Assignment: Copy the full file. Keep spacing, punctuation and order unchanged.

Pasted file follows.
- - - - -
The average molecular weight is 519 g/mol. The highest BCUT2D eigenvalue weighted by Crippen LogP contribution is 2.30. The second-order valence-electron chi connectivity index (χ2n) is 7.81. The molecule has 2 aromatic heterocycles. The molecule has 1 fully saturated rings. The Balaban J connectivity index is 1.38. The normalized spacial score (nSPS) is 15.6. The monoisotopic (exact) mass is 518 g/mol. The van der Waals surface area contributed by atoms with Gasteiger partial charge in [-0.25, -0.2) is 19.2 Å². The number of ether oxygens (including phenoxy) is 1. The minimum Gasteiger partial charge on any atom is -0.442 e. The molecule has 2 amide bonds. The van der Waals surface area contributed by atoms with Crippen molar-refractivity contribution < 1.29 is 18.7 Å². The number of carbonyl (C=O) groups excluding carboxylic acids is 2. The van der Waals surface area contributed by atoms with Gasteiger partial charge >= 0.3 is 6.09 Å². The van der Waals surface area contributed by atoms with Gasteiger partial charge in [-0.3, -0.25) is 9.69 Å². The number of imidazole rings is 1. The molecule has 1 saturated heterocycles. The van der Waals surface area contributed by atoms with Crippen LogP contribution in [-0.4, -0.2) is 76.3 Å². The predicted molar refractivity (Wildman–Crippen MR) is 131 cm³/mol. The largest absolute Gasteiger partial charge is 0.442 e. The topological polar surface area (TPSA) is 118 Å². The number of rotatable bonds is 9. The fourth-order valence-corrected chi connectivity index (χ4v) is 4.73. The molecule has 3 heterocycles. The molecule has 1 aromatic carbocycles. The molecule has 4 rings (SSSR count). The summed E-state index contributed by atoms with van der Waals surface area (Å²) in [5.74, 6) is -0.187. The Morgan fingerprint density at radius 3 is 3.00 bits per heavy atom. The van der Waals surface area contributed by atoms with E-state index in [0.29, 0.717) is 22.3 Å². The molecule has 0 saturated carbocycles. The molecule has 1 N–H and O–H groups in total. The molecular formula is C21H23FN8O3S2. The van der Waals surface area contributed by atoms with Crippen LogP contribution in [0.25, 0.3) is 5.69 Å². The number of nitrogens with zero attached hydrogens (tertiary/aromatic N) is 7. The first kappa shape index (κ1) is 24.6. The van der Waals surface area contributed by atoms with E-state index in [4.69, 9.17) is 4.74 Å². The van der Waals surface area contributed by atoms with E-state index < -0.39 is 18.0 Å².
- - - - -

The average molecular weight is 519 g/mol. The highest BCUT2D eigenvalue weighted by Crippen LogP contribution is 2.30. The second-order valence-electron chi connectivity index (χ2n) is 7.81. The molecule has 2 aromatic heterocycles. The molecule has 1 fully saturated rings. The Balaban J connectivity index is 1.38. The normalized spacial score (nSPS) is 15.6. The monoisotopic (exact) mass is 518 g/mol. The van der Waals surface area contributed by atoms with Gasteiger partial charge in [-0.25, -0.2) is 19.2 Å². The number of ether oxygens (including phenoxy) is 1. The minimum Gasteiger partial charge on any atom is -0.442 e. The molecule has 2 amide bonds. The van der Waals surface area contributed by atoms with Crippen molar-refractivity contribution < 1.29 is 18.7 Å². The number of carbonyl (C=O) groups excluding carboxylic acids is 2. The van der Waals surface area contributed by atoms with Gasteiger partial charge >= 0.3 is 6.09 Å². The van der Waals surface area contributed by atoms with Gasteiger partial charge in [-0.3, -0.25) is 9.69 Å². The number of imidazole rings is 1. The molecule has 1 saturated heterocycles. The van der Waals surface area contributed by atoms with Crippen LogP contribution in [-0.4, -0.2) is 76.3 Å². The predicted molar refractivity (Wildman–Crippen MR) is 131 cm³/mol. The largest absolute Gasteiger partial charge is 0.442 e. The topological polar surface area (TPSA) is 118 Å². The number of rotatable bonds is 9. The fourth-order valence-corrected chi connectivity index (χ4v) is 4.73. The molecule has 3 heterocycles. The molecule has 1 aromatic carbocycles. The molecule has 4 rings (SSSR count). The summed E-state index contributed by atoms with van der Waals surface area (Å²) in [5.74, 6) is -0.187. The Morgan fingerprint density at radius 3 is 3.00 bits per heavy atom. The van der Waals surface area contributed by atoms with E-state index in [0.29, 0.717) is 22.3 Å². The molecule has 0 saturated carbocycles. The molecule has 1 N–H and O–H groups in total. The molecular formula is C21H23FN8O3S2. The van der Waals surface area contributed by atoms with Crippen LogP contribution in [0.25, 0.3) is 5.69 Å². The number of nitrogens with zero attached hydrogens (tertiary/aromatic N) is 7. The first kappa shape index (κ1) is 24.6. The van der Waals surface area contributed by atoms with E-state index in [4.69, 9.17) is 4.74 Å². The van der Waals surface area contributed by atoms with E-state index < -0.39 is 18.0 Å².